The region's vehicle market is healing, but plant closures have not prevented excess production capacity
European automakers will be breathing a cautious sigh of relief after 2014 showed sustained growth there following the prolonged slump triggered by the 2008/9 financial collapse. All 12 months showed growth in the region (excluding Russia for this article), according to figures from the European Automobile Manufacturers Association.
Sales of cars reached 12.9m, up 5% from 2013. At the time of writing, production totals had not been collated, but based on positive growth reported for individual countries, the region is expected to be up on the 14.6m for 2013. Analysts IHS Automotive are forecasting sales to continue to rise this year and in subsequent years as economies such as Spain return to health. The company expects European figures to reach 13m in 2015, rising to 14m by 2017, giving hope to makers still struggling to fill spare capacity in under-performing factories across the region.
However, right now the situation is still dire, according to analyst LMC Automotive. “The average capacity [utilisation] is 65%, but you need to be 75% to break even,” says Justin Cox, head of automotive production at LMC. “Manufacturers are still not getting to grips with the problem.” The German premium brands, along with a resurgent Jaguar Land Rover (JLR) in the UK, are running at full steam, but their success is squeezing the mass-market players (a term that becomes increasingly out-of-date as Audi, BMW and Mercedes muscle past makers like Citroën in sales). Cox compares Europe unfavourably to North America, where drastic capacity reduction contained the disaster following the financial crisis. Newly lean operations there are now contributing to healthy profits for the ‘big three’ makers. “They did it through painful plant closures; here we’ve had a more socialist way of dealing with it, keeping facilities open because of political sensibilities and tinkering with them,” he says.
There have been a handful of high-profile closures in the past 18 months. PSA Peugeot-Citroën shuttered its Aulnay-sous-Bois plant, near Paris, in October 2013 when the last Citroën C3 rolled off the line. In July the same year, Ford stopped production at its Transit van plant in Southampton, UK, while December 2014 saw the last Ford drive out of its factory in Genk, Belgium, which shut with the loss of around 4,000 jobs. Ford’s streamlining programme in Europe was first announced in 2012, when the OEM said it planned to reduce capacity by 355,000 units and make savings of between $450-500m (£266-333m) in the region, reduce headcount by around 5,700 salaried employees in a cutback that also included closing a stamping and tooling facility at its Dagenham plant in east London, UK.
However, according to analysis by Bernstein Research, the combined closures have only removed around 1m units of capacity from European factories. “The industry is just sitting tight hoping for a brighter future,” Bernstein analyst Max Warburton said in a report published late last year.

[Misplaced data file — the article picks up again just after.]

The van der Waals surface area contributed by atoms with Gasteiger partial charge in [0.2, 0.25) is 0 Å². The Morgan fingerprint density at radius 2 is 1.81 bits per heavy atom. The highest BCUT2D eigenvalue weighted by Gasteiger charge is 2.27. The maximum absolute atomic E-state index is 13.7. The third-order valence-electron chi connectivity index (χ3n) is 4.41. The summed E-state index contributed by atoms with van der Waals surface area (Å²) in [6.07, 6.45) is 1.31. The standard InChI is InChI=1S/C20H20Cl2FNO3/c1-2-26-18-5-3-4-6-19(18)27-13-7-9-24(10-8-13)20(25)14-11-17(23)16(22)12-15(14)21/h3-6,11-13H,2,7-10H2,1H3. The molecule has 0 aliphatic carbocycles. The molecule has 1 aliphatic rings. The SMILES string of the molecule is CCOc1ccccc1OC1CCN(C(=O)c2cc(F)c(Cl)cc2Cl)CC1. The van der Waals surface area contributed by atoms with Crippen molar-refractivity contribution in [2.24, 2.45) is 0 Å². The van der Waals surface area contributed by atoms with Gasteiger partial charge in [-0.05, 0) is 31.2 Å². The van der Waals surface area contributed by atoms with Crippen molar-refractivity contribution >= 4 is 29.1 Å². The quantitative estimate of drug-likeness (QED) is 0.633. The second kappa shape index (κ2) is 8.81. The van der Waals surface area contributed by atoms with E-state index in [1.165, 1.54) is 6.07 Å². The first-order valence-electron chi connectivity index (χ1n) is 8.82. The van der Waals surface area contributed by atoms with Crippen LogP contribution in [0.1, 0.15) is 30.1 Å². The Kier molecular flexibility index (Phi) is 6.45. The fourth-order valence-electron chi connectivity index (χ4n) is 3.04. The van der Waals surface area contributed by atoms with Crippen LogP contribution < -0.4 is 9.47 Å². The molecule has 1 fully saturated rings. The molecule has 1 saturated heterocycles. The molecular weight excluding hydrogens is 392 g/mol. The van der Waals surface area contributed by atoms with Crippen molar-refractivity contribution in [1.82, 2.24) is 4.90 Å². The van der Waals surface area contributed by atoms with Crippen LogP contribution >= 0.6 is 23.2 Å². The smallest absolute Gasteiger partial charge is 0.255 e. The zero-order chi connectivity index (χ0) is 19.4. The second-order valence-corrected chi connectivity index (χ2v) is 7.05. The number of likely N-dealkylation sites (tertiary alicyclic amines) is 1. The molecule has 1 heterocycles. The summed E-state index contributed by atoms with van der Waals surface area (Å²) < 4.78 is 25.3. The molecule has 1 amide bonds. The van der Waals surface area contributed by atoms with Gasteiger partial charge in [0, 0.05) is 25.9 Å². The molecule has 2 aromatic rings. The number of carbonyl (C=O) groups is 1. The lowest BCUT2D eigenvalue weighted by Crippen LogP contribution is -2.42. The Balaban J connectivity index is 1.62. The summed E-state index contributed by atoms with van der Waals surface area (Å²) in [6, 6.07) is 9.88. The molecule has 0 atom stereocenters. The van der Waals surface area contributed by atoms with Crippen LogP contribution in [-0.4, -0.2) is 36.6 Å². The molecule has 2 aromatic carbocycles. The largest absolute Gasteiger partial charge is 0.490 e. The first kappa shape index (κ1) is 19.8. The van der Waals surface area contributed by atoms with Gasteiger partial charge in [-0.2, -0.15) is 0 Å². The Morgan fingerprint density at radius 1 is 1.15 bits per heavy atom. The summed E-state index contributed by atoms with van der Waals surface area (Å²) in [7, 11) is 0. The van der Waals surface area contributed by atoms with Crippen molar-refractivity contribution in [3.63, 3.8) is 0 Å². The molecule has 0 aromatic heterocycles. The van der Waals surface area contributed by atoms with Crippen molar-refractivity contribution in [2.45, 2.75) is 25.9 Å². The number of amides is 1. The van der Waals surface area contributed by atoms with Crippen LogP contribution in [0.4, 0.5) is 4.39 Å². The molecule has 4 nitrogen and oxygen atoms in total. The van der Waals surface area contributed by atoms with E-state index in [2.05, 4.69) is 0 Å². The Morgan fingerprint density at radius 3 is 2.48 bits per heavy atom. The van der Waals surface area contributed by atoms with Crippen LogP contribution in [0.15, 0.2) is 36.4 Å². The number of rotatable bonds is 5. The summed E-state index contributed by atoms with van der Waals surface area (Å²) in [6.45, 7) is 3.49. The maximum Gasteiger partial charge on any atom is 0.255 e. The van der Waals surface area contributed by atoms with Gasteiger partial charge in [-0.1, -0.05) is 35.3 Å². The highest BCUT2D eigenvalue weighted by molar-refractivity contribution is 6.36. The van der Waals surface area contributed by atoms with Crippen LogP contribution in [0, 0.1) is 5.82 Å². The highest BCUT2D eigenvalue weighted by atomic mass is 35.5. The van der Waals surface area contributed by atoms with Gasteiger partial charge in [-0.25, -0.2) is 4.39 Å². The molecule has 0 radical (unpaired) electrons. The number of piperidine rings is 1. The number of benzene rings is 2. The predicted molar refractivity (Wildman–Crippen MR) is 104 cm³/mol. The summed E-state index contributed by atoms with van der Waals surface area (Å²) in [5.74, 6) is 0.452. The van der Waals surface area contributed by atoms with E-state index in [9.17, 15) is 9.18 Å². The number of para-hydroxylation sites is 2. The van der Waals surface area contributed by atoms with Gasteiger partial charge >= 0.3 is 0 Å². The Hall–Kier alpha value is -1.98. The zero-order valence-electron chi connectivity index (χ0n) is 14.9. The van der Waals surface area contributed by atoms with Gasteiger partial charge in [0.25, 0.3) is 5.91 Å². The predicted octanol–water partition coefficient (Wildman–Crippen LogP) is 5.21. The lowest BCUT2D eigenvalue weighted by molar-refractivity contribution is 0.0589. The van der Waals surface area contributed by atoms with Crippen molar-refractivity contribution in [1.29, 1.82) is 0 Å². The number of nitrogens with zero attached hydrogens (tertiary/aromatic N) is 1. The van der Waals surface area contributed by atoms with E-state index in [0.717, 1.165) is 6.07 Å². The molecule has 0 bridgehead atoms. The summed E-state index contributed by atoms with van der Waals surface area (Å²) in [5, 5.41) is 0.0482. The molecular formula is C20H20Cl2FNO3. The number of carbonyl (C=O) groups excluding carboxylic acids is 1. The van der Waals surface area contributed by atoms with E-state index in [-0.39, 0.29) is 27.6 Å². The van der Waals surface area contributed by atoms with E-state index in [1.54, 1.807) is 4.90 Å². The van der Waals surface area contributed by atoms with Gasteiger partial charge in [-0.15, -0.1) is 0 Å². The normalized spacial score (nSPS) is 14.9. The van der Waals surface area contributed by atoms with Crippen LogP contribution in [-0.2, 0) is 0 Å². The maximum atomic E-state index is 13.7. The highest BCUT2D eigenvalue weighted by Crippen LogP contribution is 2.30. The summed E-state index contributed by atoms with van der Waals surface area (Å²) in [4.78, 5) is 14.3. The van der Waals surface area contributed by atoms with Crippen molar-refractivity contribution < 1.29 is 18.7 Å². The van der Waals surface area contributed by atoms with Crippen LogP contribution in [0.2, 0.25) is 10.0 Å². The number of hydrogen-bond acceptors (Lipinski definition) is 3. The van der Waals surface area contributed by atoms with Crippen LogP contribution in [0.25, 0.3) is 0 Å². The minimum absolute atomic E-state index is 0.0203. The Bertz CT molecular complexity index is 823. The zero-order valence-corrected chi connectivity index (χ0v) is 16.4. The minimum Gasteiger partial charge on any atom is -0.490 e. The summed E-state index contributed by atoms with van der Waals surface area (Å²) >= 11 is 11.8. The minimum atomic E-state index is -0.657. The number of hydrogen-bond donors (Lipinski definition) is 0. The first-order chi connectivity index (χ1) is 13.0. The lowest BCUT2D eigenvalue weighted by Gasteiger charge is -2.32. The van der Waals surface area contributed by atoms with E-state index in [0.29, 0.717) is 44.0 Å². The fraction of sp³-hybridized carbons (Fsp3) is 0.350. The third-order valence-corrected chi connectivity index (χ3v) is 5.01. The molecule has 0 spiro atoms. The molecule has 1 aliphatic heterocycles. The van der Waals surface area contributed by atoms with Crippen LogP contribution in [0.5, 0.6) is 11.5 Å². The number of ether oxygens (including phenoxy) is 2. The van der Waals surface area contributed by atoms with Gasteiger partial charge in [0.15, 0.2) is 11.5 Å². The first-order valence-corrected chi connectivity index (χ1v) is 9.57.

Some makers are confident about the situation. Carlos Ghosn, head of Renault-Nissan, Europe’s second largest carmaker after the VW Group (with Russia included), said at the Paris motor show last October that too much is made of overcapacity. “It depends where you see the European market – if you see the market staying where it is today, then you have a big problem; if you see the market recuperating and coming back to the level where it was in 2007, which means at least 20-25% growth, then the problem of capacity is less dramatic.” However, LMC predicts that by 2020 capacity levels will still only be around 75-80% with over a third of car factories still operating below that. “In the US they’re at 90-95% at the top of cycle, about where you’d want to be,” says Cox.
Reshuffling the pack
Instead, the makers have been rearranging their operations. To the ire of French unions, Peugeot-Citroën has been cutting production lines at its Mulhouse, eastern France plant; Rennes in western France; and Poissy, near Paris, is expected to follow suit this year. According to Bernstein, PSA’s plants have seen a steep decline in productivity, with unit per employee falling between 2007 and 2013 in most of its plants, including Rennes and Mulhouse. By contrast, according to Bernstein, the success of VW Group has also seen improved or steady productivity at its 12 European plants over the same period. The plant reshuffling has seen makers move models about, switching between country or continent, or teaming up with rivals to make rebadged or redesigned versions of the same van or car on the same production line to a greater extent than previously seen.
“The average capacity [utilisation] is 65%, but you need to be 75% to break even" – Justin Cox, LMC Automotive
Tne country that has benefited from the reshuffle is Spain, something Cox attributes to the country’s large underemployed pool of labour, its modern infrastructure, integrated supply base and established logistics. It is also cheap. “Essentially, Spain is a proven and trusted auto manufacturing location without the North European cost base,” he states. Production in the country in the first half of 2014 rose 12% to 1.3m cars and commercial vehicles (CV), putting it second behind Germany in the region.
Meanwhile Peugeot-Citroën’s Villaverde factory in Madrid, which used to make the old Peugeot 207 B-segment hatchback, was saved from potential closure by the introduction of the radical new Citroën Cactus, a kind of pared-back SUV sitting in the C-segment. With its novel ‘airbumps’ on the sides, the car was Citroën’s third-biggest seller in Europe based on December sales and looks set to easily match the brand’s expectation of 85,000 sales and so secure the future of Villaverde’s remaining 1,600 workers, down from 2,700 in 2012.
The partnership between PSA and Opel, still unsettled, is on course to produce two B-segment people-carriers for Peugeot and Opel at the latter’s Zaragoza plant in northern Spain in 2016. Meanwhile, Peugeot will build a larger C-segment crossover for both brands at its Sochaux plant, eastern France, likely from 2017. This tactic of filling factories with other brands was used successfully by VW at Seat’s then-struggling Martorell plant in Barcelona, which now also produces Audi’s Q3. Seat’s own revival on the back of the new Leon C-segment hatch, with sales up 57% in 2014, has put that facility on a more comfortable footing.